Of course when they asked him if he wanted to go home he said yes...but he didn't mean his bungalow - he insisted his home had stairs!
     
  5. TNJJ

    TNJJ Registered User

    May 7, 2019
    806
    Female
    cornwall
    I wasn’t sure if I could or if depended on on his “capacity “.
     
  6. Bunpoots

    Bunpoots Registered User

    Apr 1, 2016
    3,371
    Nottinghamshire
    I think it may depend on his capacity @TNJJ but I would argue that not understanding what’s going to happen to his pressure area and his inability to move proves the need for 24/7 care and your dad’s lack of capacity to understand that he needs this care.

    With a bit of luck you’ll be able to persuade him to stay “until he’s feeling better”. Or “just another week” for as long as it takes for them to decide he lacks capacity.
     
  7. TNJJ

    TNJJ Registered User

    May 7, 2019
    806
    Female
    cornwall
    Dad hasn’t understood that for a while.It surprises me that people who work with dementia never go beyond what they see.When they ask a question like an address they are surprised he doesn’t know where he lives..Any way thank you.
    I will chat to dad during the week but I think it will end up with a best interest.
     
  8. Bunpoots

    Bunpoots Registered User

    Apr 1, 2016
    3,371
    Nottinghamshire
    Good luck. I hope someone sees sense and you can keep him there.
     
  9. Grannie G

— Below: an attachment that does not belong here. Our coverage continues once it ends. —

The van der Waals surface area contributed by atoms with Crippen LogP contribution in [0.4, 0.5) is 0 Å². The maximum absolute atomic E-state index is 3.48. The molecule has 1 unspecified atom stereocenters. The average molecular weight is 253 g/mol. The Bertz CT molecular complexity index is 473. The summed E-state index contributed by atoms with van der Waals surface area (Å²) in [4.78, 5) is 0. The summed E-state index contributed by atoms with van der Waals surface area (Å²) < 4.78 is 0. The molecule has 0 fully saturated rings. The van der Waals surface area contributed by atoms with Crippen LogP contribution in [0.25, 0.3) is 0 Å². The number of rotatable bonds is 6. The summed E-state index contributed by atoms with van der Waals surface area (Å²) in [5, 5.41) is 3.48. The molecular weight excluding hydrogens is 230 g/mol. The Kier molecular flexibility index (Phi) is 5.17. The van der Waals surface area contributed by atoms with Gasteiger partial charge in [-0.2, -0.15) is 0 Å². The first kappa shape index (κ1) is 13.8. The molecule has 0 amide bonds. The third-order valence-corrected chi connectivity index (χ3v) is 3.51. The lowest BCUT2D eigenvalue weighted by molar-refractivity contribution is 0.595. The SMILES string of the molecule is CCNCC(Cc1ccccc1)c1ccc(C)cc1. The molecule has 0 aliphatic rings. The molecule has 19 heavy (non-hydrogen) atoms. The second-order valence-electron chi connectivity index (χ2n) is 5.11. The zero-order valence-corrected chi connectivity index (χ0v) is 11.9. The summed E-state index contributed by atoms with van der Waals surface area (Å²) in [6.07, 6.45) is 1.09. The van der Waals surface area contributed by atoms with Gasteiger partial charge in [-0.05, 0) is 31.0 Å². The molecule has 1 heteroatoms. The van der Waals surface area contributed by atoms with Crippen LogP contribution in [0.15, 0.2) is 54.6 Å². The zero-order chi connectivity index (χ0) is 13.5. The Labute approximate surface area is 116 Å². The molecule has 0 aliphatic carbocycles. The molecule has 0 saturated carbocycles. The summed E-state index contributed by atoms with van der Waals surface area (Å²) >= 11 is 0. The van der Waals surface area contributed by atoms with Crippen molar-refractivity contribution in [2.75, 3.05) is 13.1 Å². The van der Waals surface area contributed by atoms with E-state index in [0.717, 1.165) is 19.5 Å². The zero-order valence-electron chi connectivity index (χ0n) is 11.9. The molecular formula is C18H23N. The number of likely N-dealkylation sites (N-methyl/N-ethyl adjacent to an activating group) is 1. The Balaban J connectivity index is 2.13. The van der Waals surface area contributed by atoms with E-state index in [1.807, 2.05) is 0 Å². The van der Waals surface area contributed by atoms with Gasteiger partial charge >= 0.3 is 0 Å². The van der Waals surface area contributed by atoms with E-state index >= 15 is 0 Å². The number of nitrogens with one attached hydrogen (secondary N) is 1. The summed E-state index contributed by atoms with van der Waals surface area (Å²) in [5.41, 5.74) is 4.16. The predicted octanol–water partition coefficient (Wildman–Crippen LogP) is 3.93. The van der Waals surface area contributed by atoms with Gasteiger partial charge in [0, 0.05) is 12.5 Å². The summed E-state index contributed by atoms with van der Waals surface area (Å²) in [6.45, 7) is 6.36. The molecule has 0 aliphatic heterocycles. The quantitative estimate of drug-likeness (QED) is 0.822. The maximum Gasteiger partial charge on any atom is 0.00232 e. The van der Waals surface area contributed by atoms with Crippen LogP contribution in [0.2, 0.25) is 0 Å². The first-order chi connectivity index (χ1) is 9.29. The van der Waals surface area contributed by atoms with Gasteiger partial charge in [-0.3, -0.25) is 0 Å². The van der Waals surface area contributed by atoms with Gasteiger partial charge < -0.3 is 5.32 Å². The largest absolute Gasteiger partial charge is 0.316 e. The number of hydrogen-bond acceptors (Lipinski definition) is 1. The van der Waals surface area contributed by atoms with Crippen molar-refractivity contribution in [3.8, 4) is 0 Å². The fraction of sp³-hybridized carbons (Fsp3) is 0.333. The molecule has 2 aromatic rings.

Grannie G Volunteer Moderator

    Apr 3, 2006
    69,896
    Kent
    It`s not surprising your dad is probably ready for full time care @TNJJ.

    My husband only had a single period in respite care before needing permanent care.

    It`s as if we hold on for dear life, trying to provide for the needs of so many people with dementia and respite becomes a necessity. Only then do we see how unable to meet their needs we really are.
     
  10. Bunpoots

    Bunpoots Registered User

    Apr 1, 2016
    3,371
    Nottinghamshire
    Just an extra thought @TNJJ - don’t mention the possibility of moving your dad’s bed to the dining room unless that’s what you’re prepared to do.
     
  11. TNJJ

    TNJJ Registered User

    May 7, 2019
    806
    Female
    cornwall
    By the end of the 2nd Dec it will be 3 weeks.Im gathering evidence that he needs full time .If necessary I will ask for a best interest if dad doesn’t agree. He agreed to the last week.

    It is so true but I like a lot of people cannot do any more.
     
  12. TNJJ

    TNJJ Registered User

    May 7, 2019
    806
    Female
    cornwall
    Thanks .No I’m not .Neither am I going to be sleeping on a camp bed in the lounge.At 55 I’m to old plus with Osteoarthritis it won’t do me any good.